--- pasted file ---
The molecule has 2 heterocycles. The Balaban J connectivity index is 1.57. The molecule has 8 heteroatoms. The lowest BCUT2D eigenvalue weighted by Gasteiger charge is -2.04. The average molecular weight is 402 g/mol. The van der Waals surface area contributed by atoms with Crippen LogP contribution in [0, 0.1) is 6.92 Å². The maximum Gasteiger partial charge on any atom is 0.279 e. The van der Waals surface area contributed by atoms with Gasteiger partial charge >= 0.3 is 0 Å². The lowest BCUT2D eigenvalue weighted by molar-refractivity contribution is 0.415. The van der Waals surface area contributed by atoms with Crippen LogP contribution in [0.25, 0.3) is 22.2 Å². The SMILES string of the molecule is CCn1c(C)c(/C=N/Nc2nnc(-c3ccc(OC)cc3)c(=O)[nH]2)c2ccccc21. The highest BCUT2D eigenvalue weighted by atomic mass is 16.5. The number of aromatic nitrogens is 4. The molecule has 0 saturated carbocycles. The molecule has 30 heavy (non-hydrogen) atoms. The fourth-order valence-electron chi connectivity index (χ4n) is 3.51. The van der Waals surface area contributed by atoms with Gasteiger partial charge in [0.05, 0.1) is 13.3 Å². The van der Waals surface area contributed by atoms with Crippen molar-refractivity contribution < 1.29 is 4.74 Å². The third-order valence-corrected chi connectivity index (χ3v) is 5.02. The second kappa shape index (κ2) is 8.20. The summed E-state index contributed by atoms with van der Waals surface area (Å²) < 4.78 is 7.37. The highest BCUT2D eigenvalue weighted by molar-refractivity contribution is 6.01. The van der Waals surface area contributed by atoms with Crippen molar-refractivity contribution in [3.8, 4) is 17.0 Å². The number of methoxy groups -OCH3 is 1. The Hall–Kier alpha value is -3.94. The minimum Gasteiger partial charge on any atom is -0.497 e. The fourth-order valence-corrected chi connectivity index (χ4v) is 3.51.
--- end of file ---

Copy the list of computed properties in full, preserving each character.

The molecule has 2 heterocycles. The Balaban J connectivity index is 1.57. The molecule has 8 heteroatoms. The lowest BCUT2D eigenvalue weighted by Gasteiger charge is -2.04. The average molecular weight is 402 g/mol. The van der Waals surface area contributed by atoms with Crippen LogP contribution in [0, 0.1) is 6.92 Å². The maximum Gasteiger partial charge on any atom is 0.279 e. The van der Waals surface area contributed by atoms with Gasteiger partial charge >= 0.3 is 0 Å². The lowest BCUT2D eigenvalue weighted by molar-refractivity contribution is 0.415. The van der Waals surface area contributed by atoms with Crippen LogP contribution in [0.25, 0.3) is 22.2 Å². The SMILES string of the molecule is CCn1c(C)c(/C=N/Nc2nnc(-c3ccc(OC)cc3)c(=O)[nH]2)c2ccccc21. The highest BCUT2D eigenvalue weighted by atomic mass is 16.5. The number of aromatic nitrogens is 4. The molecule has 0 saturated carbocycles. The molecule has 30 heavy (non-hydrogen) atoms. The fourth-order valence-electron chi connectivity index (χ4n) is 3.51. The van der Waals surface area contributed by atoms with Gasteiger partial charge in [0.05, 0.1) is 13.3 Å². The van der Waals surface area contributed by atoms with Crippen molar-refractivity contribution < 1.29 is 4.74 Å². The third-order valence-corrected chi connectivity index (χ3v) is 5.02. The second kappa shape index (κ2) is 8.20. The summed E-state index contributed by atoms with van der Waals surface area (Å²) < 4.78 is 7.37. The highest BCUT2D eigenvalue weighted by molar-refractivity contribution is 6.01. The van der Waals surface area contributed by atoms with Crippen molar-refractivity contribution in [3.8, 4) is 17.0 Å². The number of methoxy groups -OCH3 is 1. The Hall–Kier alpha value is -3.94. The minimum Gasteiger partial charge on any atom is -0.497 e. The fourth-order valence-corrected chi connectivity index (χ4v) is 3.51.